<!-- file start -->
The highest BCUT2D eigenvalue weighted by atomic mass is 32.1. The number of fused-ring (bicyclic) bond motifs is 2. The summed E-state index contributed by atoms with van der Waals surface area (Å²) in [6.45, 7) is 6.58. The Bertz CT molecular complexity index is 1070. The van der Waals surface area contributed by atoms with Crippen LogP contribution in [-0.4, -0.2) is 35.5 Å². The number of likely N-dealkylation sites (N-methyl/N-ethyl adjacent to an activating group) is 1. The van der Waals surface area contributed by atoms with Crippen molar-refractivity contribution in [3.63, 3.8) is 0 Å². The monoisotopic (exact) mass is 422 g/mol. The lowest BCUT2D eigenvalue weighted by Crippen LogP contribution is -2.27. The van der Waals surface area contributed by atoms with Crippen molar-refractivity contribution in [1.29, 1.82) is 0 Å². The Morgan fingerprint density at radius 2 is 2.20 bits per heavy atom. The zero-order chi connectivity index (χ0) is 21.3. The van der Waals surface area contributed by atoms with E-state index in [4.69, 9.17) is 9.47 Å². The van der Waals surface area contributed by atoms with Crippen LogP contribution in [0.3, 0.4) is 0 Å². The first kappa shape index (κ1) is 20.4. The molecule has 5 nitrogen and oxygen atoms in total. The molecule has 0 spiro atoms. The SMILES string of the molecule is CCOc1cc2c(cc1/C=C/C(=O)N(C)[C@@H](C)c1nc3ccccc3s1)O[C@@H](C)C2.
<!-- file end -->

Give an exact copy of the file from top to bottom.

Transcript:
The highest BCUT2D eigenvalue weighted by atomic mass is 32.1. The number of fused-ring (bicyclic) bond motifs is 2. The summed E-state index contributed by atoms with van der Waals surface area (Å²) in [6.45, 7) is 6.58. The Bertz CT molecular complexity index is 1070. The van der Waals surface area contributed by atoms with Crippen LogP contribution in [-0.4, -0.2) is 35.5 Å². The number of likely N-dealkylation sites (N-methyl/N-ethyl adjacent to an activating group) is 1. The van der Waals surface area contributed by atoms with Crippen molar-refractivity contribution in [3.63, 3.8) is 0 Å². The monoisotopic (exact) mass is 422 g/mol. The lowest BCUT2D eigenvalue weighted by Crippen LogP contribution is -2.27. The van der Waals surface area contributed by atoms with Crippen molar-refractivity contribution in [1.29, 1.82) is 0 Å². The Morgan fingerprint density at radius 2 is 2.20 bits per heavy atom. The zero-order chi connectivity index (χ0) is 21.3. The van der Waals surface area contributed by atoms with E-state index in [4.69, 9.17) is 9.47 Å². The van der Waals surface area contributed by atoms with Crippen LogP contribution in [0.3, 0.4) is 0 Å². The first kappa shape index (κ1) is 20.4. The molecule has 5 nitrogen and oxygen atoms in total. The molecule has 0 spiro atoms. The SMILES string of the molecule is CCOc1cc2c(cc1/C=C/C(=O)N(C)[C@@H](C)c1nc3ccccc3s1)O[C@@H](C)C2.